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    Lagaes Rex's GameLog for Guitar Hero II (PS2)

    Friday 12 January, 2007

    So, I just finished playing a little Guitar Hero II on Hard difficulty. It was a humbling experience. One issue that I've heard about Guitar Hero II is the steep difference in difficulty from Medium to Hard, and I'm forced to agree. I shudder to think of Expert difficulty. Anyone who can play Expert difficulty with ease has my respect.

    I've noticed that what I enjoy most about Guitar Hero II are the subtle things that were added to make the game feel more like playing a guitar. Much of it lies in the fret board. Most people who play Guitar Hero know that for multiple notes of the same color, they can hold the color button down and just strum the "strings". What most people don't know (and can't seem to wrap their heads around, no matter how many times I tell them) is that the buttons higher on the fretboard than the desired note do not count against you if pressed.

    Let me explain. From the top of the fretboard down the colors are green, red, yellow, blue and orange. If a yellow note comes up, as long as you're holding down the yellow button, it doesn't matter whether you're also holding the green and red buttons (however, blue and orange would count against you). This makes sense, as this is how string instruments behave in real life. When playing "Beast and the Harlot" on Medium difficulty, one of my favorite parts is a section that alternates two colors (red/blue, then red/yellow, then green/yellow). I just keep my finger down on the one note and alternate with my other finger the other note. I don't know why I like that so much. It just feels right.

    The other thing that really sets the mood is how your playing affects the music. Of particular note, how the whammy bar can be used to add reverb to notes. It would seem that the guitar track was recorded separately from the rest of the song, as that's the only way I could think of being able to manipulate those notes without it affecting the other sections of the music (drums, vocals, etc.).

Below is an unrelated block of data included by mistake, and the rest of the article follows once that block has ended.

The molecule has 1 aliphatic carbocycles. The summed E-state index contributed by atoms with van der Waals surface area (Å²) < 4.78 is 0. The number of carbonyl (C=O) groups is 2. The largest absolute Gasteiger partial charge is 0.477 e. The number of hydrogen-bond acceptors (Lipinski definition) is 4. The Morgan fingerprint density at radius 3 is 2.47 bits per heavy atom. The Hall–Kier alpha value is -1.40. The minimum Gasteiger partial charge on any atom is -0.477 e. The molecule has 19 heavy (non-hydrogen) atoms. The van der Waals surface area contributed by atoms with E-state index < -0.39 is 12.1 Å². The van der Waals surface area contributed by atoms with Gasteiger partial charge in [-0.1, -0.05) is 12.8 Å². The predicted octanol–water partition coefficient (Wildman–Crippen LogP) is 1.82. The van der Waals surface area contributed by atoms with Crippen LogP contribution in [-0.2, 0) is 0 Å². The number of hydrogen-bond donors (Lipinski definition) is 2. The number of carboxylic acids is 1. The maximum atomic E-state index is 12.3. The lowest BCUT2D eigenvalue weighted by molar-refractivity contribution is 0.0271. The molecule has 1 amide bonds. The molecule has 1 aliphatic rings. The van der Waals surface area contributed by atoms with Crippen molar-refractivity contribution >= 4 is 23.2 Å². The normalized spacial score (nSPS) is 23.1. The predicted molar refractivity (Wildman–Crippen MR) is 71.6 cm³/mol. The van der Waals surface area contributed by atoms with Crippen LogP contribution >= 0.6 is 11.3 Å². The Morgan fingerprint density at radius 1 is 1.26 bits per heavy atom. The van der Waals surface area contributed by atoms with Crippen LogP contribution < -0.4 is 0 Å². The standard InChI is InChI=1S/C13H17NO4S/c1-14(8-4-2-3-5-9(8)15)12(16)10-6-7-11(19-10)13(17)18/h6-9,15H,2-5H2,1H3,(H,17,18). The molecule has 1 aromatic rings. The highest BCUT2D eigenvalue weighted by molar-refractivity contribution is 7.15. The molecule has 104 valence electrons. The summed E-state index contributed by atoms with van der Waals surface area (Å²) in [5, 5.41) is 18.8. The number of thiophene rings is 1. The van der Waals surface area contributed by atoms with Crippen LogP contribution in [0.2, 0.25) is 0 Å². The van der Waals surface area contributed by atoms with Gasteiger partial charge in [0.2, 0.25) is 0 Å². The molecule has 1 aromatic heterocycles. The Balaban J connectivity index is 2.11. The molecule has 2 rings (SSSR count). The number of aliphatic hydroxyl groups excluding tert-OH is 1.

Again, these are all subtle things that really add to the experience. You don't really notice it while you play; it's afterwards that you realize just how profound such little nuances can be to the gameplay.


    As far as I know, they recorded all the parts separately...pretty much like it's done in a professional studio anyways.

    You're right about the fretboard stuff, it took me a while to figure it out! (you can pretty much play with "green" pressed all the time if you want...well, as long as you don't get chords..right?

    Friday 12 January, 2007 by jp

    I remember watching some people dueling Freebird on expert an it sort of left me not wanting to play in front of anyone else for a while. *bows head in shame*

    I remember GH2 had a mode where two players could play Bass and Guitar at the same time. My design question for you is:

    You're hired, time to make the new cutting edge Headline Band 1. We're taking Guitar hero, and merging it with Donkey Conga. You can hook in any combination of guitar and drum controllers to play as any part of the band. Your job, is vocals.

    You get a microphone, how do you create a scrolling-beat-music game (like DDR or GH) to respond to human voice? Do you incorporate pitch? volume? inflection? For the sake of argument assume you can do anything you can think of but there are different costs attached to different things. What sort of game engine would you set up? How would the graphics work? Often singing is more fluid, could you get away with the advancing waves of colored nubs? What alternatives could you think of?

    Monday 15 January, 2007 by Jade
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